The Kansas Department of Commerce and the Kansas Board of Regents (KBOR) have awarded $117,100 in grant funding to nine community and technical colleges to provide job training for 100 individuals to eventually take positions in needed health care professions. The program, called Kansas Health Professional Opportunity Project (KHPOP) will help address the labor shortage in these occupations while providing career pathways for candidates that traditionally face obstacles in finding well-paying jobs. KHPOP will enable participants to become self-sufficient and decrease the number of individuals receiving public assistance.
The Commerce Department provided $108,800 of the funding and KBOR’s Adult Education federal funding contributed the rest. The money was awarded to the state last September through the U.S. Department of Health and Human Services. This is a five-year program, funded at $15 million that eventually will train and place 500 people per year. Targeted populations include Temporary Assistance for Needy Families (TANF) recipients, Supplemental Nutrition Assistance Program (SNAP) recipients, youth aging out of foster care, recently separated or disabled veterans, high school dropouts pursuing GED completion and low-income individuals at or below 200 percent of poverty level.
“The Kansas Health Professional Opportunity Project really helps the state in two areas,” said Commerce Secretary Pat George. “First, it gives individuals access to training that lays the groundwork for a career, not just a job. Secondly, the program trains workers in needed areas in health care, which in turn helps grow the Kansas economy.”
In addition, KHPOP leverages partner resources to provide employment opportunities in well-paying health care positions. The Kansas Department of Social and Rehabilitation Services, Local Workforce Investment Boards, the KANSASWORKS State Board and Registered Apprenticeship, as well as health care associations, private employers and representatives from education and training and other state agencies contribute to the KHPOP mission.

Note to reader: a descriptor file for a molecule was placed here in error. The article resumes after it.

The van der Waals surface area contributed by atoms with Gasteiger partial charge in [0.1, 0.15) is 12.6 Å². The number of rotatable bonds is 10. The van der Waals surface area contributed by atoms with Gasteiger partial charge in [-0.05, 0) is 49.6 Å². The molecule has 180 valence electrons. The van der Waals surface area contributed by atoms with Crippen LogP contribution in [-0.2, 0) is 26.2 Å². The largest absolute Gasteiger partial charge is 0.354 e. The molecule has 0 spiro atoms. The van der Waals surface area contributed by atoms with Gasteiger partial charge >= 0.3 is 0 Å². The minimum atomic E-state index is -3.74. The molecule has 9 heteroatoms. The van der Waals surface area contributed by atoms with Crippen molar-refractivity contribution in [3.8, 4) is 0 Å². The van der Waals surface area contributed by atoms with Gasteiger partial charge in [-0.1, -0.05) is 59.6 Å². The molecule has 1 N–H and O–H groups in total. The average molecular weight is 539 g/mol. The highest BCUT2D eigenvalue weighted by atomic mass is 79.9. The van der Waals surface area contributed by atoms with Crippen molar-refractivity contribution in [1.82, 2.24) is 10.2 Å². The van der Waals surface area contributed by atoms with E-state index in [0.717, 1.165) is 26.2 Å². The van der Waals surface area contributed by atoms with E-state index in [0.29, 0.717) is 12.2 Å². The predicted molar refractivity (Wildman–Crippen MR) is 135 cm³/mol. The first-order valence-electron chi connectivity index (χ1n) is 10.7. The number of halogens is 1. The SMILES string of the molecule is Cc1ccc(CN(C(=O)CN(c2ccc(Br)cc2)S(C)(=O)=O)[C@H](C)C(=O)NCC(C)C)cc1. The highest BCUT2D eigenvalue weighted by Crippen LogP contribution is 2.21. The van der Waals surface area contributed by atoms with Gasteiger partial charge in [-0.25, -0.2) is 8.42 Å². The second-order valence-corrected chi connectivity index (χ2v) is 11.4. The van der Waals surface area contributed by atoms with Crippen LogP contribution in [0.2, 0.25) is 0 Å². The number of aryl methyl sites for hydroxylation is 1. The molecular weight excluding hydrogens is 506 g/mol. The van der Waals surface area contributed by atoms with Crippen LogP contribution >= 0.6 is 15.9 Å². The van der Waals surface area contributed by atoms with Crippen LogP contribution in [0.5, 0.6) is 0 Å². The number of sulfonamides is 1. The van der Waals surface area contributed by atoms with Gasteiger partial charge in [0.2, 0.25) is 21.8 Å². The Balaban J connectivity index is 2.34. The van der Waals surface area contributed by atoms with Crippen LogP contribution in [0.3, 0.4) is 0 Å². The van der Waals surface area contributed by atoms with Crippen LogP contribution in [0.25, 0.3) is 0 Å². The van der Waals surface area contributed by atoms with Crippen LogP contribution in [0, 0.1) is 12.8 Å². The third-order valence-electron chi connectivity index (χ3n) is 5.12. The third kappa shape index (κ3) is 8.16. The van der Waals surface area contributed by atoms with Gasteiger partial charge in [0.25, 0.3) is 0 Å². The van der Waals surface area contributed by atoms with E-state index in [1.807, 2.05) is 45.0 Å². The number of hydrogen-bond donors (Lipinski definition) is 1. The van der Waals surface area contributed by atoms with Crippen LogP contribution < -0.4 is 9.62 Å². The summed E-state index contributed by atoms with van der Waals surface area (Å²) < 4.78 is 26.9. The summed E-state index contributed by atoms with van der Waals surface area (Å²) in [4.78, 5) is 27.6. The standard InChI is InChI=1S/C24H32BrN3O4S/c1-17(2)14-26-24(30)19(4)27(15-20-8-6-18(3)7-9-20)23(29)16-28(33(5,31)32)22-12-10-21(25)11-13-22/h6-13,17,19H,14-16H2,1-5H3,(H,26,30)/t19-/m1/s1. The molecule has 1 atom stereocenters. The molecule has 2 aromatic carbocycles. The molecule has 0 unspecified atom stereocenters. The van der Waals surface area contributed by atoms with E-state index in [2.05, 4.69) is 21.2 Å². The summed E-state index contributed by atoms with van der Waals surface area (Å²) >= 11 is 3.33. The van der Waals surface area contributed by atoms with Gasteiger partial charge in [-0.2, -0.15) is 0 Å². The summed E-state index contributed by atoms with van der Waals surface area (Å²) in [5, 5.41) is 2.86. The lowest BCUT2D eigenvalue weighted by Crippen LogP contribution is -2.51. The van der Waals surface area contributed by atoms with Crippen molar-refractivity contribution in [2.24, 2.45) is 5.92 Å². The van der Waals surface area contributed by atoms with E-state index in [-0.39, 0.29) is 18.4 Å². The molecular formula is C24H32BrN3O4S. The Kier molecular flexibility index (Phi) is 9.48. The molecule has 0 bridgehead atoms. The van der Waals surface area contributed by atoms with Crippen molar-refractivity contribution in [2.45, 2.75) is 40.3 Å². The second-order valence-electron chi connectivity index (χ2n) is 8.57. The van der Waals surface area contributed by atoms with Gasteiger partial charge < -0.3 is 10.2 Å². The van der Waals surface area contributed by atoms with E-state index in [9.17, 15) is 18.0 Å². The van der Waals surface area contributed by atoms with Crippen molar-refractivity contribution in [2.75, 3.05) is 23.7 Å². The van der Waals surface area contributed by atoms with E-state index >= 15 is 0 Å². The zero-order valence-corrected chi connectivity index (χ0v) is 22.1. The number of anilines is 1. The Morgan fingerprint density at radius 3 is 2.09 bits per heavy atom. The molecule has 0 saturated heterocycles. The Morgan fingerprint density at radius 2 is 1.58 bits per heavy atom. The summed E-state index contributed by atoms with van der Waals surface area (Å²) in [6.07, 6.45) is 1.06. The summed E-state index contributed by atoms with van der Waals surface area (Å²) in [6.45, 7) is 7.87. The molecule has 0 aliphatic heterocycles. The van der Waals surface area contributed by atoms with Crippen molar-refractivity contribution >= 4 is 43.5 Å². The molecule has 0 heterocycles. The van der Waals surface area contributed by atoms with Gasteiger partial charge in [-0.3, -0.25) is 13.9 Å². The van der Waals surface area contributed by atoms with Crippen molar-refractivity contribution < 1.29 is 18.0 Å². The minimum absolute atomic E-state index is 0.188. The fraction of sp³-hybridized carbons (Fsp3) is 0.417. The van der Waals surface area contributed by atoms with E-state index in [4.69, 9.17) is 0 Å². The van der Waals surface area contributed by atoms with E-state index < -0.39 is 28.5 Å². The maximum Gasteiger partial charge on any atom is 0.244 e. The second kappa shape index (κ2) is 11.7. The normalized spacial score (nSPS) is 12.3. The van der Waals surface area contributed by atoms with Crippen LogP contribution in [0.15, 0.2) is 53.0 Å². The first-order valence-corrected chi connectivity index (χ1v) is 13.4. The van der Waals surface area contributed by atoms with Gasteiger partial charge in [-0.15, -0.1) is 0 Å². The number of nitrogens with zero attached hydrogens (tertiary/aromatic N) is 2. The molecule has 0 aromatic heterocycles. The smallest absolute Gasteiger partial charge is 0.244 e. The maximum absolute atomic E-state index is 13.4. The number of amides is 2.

“We are pleased to offer this program in partnership with the Kansas Department of Commerce,” said Andy Tompkins, President and CEO of the Kansas Board of Regents. “Helping individuals attain the skills and education necessary for a successful career in a growing and high-demand field, like health care, is vital to improving the lives of the individuals in the program, the health of the patients they will care for, and the health of the Kansas economy.”
KHPOP features several innovative elements, including career coaches, incentives for GED completion, financial assistance for employers, high-definition video conferencing, Work Opportunity Tax Credit and Federal Bonding.
Schools participating in KHPOP with grant funding awarded:
Butler Community College and Adult Education Program ($12,000)
Salina Area Technical College and Salina Adult Education Center ($12,773)
Garden City Community College and Adult Learning Center ($12,000)
Fort Scott Community College and Paola Adult Education Center ($13,750)
Neosho County Community College and Southeast Kansas Adult Education Consortium ($12,000)
Cloud County Community College and Adult Education Program ($12,000)
Johnson County Community College and Adult Education Program ($18,560)
Flint Hills Technical College and Adult Education Program ($12,000)
Kansas City Kansas Community College and Adult Education Program ($12,000)